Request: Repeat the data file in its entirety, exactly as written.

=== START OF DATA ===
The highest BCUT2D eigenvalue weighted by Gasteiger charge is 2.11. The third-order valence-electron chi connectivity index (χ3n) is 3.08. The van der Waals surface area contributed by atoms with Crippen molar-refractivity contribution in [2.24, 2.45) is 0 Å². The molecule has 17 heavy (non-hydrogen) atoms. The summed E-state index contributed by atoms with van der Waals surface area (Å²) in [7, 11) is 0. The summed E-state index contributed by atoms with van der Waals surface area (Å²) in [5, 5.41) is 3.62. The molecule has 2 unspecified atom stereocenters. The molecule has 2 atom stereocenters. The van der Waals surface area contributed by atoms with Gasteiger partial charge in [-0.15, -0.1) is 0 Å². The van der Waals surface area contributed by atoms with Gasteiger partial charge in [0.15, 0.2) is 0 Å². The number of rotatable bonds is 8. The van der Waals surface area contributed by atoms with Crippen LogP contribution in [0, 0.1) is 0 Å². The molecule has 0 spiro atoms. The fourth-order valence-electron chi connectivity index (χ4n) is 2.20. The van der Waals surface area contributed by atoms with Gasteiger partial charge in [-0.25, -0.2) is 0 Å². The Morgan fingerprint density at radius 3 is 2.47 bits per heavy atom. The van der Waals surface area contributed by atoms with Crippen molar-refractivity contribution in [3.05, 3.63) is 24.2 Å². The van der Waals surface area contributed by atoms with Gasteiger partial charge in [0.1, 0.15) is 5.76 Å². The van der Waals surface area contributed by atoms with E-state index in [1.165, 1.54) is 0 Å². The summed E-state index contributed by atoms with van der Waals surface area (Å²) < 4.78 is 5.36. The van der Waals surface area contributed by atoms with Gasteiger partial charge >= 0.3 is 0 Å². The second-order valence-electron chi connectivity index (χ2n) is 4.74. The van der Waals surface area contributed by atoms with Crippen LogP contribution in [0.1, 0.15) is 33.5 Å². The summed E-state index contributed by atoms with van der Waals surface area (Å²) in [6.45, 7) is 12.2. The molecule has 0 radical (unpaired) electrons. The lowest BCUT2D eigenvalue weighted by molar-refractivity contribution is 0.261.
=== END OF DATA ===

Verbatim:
The highest BCUT2D eigenvalue weighted by Gasteiger charge is 2.11. The third-order valence-electron chi connectivity index (χ3n) is 3.08. The van der Waals surface area contributed by atoms with Crippen molar-refractivity contribution in [2.24, 2.45) is 0 Å². The molecule has 17 heavy (non-hydrogen) atoms. The summed E-state index contributed by atoms with van der Waals surface area (Å²) in [7, 11) is 0. The summed E-state index contributed by atoms with van der Waals surface area (Å²) in [5, 5.41) is 3.62. The molecule has 2 unspecified atom stereocenters. The molecule has 2 atom stereocenters. The van der Waals surface area contributed by atoms with Gasteiger partial charge in [-0.15, -0.1) is 0 Å². The van der Waals surface area contributed by atoms with Gasteiger partial charge in [0.15, 0.2) is 0 Å². The number of rotatable bonds is 8. The van der Waals surface area contributed by atoms with Crippen LogP contribution in [0, 0.1) is 0 Å². The molecule has 0 spiro atoms. The fourth-order valence-electron chi connectivity index (χ4n) is 2.20. The van der Waals surface area contributed by atoms with Gasteiger partial charge in [-0.25, -0.2) is 0 Å². The Morgan fingerprint density at radius 3 is 2.47 bits per heavy atom. The van der Waals surface area contributed by atoms with Crippen molar-refractivity contribution in [3.05, 3.63) is 24.2 Å². The van der Waals surface area contributed by atoms with Gasteiger partial charge in [0.1, 0.15) is 5.76 Å². The van der Waals surface area contributed by atoms with E-state index in [1.165, 1.54) is 0 Å². The summed E-state index contributed by atoms with van der Waals surface area (Å²) < 4.78 is 5.36. The van der Waals surface area contributed by atoms with Gasteiger partial charge >= 0.3 is 0 Å². The second-order valence-electron chi connectivity index (χ2n) is 4.74. The van der Waals surface area contributed by atoms with Crippen LogP contribution in [0.1, 0.15) is 33.5 Å². The summed E-state index contributed by atoms with van der Waals surface area (Å²) in [6.45, 7) is 12.2. The molecule has 0 radical (unpaired) electrons. The lowest BCUT2D eigenvalue weighted by molar-refractivity contribution is 0.261.